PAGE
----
Oh, I don't have anything against the day, but it doesn't mean the same thing to me as it does to the rest of polite society. I don't work a typical "day job"; I don't go to school; but my husband and children do, so Saturday is their "lazy day". For me, though, it's an interruption of my routine, it's noisy and messy, it's coordinating everybody's schedule and plans and shopping and t.v. time and playtime and......
So I hide in my workroom. Or I shop for costumes, or hang out in the kitchen - not all day, just for a couple of hours, just enough to keep calm and carry on. I enjoy solitude, the peace and quiet of alone time; I guess that means I like myself enough that I enjoy my own company. (Here's one of my dirty little secrets: I like Mondays!)
I really thought I would work on my creations during the quiet times at home, and that will probably happen as the year progresses. But the kids were off school the last week of December, so I needed some time to decompress and regain my daily dose of solitude when they went back to school this past week. In fact, I didn't start Friday's creation until late in the evening, though that was partly due to lack of an idea.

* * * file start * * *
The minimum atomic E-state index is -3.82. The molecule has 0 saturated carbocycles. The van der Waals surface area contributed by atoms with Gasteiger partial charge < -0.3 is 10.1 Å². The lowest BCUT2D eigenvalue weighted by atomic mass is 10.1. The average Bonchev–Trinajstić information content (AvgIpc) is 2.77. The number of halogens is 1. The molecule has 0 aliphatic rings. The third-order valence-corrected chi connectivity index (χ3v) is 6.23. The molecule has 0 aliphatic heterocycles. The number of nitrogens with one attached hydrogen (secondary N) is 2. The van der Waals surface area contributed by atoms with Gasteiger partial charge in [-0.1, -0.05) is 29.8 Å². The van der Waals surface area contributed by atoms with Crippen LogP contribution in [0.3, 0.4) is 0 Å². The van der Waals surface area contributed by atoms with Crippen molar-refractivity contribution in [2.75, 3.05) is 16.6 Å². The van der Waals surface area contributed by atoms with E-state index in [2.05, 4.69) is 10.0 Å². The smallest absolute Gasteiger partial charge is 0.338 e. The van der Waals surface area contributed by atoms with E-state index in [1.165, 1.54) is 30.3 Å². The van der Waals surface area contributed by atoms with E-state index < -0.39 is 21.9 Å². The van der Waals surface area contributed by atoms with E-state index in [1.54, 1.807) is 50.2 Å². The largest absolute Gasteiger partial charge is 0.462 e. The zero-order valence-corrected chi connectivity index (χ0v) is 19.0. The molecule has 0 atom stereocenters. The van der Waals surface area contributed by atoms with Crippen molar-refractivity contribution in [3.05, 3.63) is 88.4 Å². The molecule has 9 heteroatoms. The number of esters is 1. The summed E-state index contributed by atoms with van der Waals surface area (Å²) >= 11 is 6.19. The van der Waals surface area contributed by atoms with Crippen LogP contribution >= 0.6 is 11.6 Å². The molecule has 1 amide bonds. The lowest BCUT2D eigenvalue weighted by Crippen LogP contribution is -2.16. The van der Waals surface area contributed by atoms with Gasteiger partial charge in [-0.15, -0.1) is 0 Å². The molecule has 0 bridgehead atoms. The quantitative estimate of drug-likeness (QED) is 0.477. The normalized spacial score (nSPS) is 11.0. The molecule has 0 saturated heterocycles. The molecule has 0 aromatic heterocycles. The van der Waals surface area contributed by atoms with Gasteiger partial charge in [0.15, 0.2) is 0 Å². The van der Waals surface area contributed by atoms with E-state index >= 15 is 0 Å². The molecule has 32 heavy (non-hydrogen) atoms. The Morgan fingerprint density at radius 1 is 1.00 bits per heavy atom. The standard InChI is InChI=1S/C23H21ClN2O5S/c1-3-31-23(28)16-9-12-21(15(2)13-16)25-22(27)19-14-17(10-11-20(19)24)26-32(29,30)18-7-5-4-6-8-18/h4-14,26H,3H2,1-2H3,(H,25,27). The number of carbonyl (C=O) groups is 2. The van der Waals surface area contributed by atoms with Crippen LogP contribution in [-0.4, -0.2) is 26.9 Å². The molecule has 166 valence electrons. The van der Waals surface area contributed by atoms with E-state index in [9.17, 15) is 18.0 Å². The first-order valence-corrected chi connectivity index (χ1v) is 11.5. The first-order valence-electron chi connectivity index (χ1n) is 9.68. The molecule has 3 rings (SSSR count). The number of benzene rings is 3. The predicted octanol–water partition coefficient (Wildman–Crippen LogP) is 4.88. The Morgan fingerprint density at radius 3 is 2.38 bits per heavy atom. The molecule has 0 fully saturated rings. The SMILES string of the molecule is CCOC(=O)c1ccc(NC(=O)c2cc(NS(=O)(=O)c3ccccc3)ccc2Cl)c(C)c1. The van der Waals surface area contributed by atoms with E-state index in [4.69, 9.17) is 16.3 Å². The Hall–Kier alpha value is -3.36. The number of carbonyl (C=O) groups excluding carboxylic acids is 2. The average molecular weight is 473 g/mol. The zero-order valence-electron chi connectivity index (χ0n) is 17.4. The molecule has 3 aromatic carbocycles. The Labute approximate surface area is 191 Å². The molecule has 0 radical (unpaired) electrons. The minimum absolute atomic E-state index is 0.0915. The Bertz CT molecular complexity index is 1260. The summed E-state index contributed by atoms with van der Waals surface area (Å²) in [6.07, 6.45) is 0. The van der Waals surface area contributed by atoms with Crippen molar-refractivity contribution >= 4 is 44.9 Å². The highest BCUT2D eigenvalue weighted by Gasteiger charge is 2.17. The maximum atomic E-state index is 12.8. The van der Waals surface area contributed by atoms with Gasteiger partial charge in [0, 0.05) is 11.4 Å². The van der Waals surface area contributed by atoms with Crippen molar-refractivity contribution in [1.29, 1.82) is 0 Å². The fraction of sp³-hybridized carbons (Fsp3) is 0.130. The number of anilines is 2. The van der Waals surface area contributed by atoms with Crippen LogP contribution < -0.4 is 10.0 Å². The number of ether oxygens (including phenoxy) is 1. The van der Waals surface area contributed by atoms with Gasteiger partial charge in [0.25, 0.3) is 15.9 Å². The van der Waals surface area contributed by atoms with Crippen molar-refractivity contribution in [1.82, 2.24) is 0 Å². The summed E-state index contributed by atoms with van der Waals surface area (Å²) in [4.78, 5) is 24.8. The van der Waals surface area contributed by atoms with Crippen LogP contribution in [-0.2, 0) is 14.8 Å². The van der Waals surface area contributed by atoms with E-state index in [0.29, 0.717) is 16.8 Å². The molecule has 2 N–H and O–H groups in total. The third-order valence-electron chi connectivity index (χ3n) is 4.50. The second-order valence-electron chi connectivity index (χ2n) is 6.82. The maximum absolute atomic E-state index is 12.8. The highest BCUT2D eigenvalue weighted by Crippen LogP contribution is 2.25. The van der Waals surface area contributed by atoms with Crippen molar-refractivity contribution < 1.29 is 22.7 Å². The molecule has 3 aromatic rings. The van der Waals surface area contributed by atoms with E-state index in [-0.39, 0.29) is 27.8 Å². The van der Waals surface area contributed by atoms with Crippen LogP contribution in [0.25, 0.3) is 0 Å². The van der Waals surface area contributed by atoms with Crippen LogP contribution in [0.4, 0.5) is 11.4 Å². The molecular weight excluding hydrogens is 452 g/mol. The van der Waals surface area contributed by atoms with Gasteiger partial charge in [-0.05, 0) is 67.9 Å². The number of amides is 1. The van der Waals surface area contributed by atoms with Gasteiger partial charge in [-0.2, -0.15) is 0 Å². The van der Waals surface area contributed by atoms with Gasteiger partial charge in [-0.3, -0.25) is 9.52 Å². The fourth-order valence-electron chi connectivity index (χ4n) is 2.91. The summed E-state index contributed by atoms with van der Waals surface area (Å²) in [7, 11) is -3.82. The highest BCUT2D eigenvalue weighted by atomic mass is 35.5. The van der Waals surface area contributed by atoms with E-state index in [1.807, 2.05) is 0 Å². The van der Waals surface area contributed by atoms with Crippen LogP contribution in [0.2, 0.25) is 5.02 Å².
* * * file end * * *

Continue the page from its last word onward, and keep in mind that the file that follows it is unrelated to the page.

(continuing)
But Saturday - I had no problem coming up with the basic idea, a fabric and woodframe box. The woodframe box originally had handkerchiefs in it, with clear plastic pieces in the openings - you know, to make the handkerchiefs look "fancy".
The top fabric does have meaning for me. My godmother, my mom's sister Anne-Hede, started making batik prints while she was in treatment for alcohol addiction.
Most of the batik prints are vertical in design, so choosing which one to use was decided by the horizontal nature of the box lid. I like toadstools, they're a common design element in Germany; reminds me of all the times I've traveled there. After I figured out the top piece, I chose some plaid fabric that coordinated with the print colors.
|Box and 'Shrooms|
Some fusible heavyweight interfacing to bond the fabrics together and give them the necessary stiffness, a little hot glue and gold trim to finish the cut edges and hold the panels in place, and sparkly gold fabric paint for the interior edges.
Et voila! - a pretty little box, ready to hold a treasure or two.